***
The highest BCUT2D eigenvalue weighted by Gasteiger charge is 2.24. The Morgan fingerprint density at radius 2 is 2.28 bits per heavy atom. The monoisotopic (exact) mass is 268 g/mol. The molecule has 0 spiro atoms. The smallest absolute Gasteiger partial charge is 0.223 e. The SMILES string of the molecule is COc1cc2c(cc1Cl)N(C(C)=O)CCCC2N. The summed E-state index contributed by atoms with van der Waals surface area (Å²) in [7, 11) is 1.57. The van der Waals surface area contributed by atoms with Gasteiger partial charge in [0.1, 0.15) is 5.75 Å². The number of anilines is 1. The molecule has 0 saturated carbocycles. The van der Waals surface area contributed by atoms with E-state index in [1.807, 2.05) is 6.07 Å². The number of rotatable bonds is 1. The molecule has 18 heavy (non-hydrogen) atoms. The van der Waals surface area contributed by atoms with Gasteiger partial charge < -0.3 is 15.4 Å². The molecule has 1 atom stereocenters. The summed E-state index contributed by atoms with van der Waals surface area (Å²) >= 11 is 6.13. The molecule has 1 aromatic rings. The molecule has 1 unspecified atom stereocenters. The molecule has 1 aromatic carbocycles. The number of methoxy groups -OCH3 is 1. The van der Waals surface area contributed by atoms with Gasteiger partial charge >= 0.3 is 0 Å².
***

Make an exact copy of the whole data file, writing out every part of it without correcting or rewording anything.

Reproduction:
The highest BCUT2D eigenvalue weighted by Gasteiger charge is 2.24. The Morgan fingerprint density at radius 2 is 2.28 bits per heavy atom. The monoisotopic (exact) mass is 268 g/mol. The molecule has 0 spiro atoms. The smallest absolute Gasteiger partial charge is 0.223 e. The SMILES string of the molecule is COc1cc2c(cc1Cl)N(C(C)=O)CCCC2N. The summed E-state index contributed by atoms with van der Waals surface area (Å²) in [7, 11) is 1.57. The van der Waals surface area contributed by atoms with Gasteiger partial charge in [0.1, 0.15) is 5.75 Å². The number of anilines is 1. The molecule has 0 saturated carbocycles. The van der Waals surface area contributed by atoms with E-state index in [1.807, 2.05) is 6.07 Å². The number of rotatable bonds is 1. The molecule has 18 heavy (non-hydrogen) atoms. The van der Waals surface area contributed by atoms with Gasteiger partial charge < -0.3 is 15.4 Å². The molecule has 1 atom stereocenters. The summed E-state index contributed by atoms with van der Waals surface area (Å²) >= 11 is 6.13. The molecule has 1 aromatic rings. The molecule has 1 unspecified atom stereocenters. The molecule has 1 aromatic carbocycles. The number of methoxy groups -OCH3 is 1. The van der Waals surface area contributed by atoms with Gasteiger partial charge >= 0.3 is 0 Å².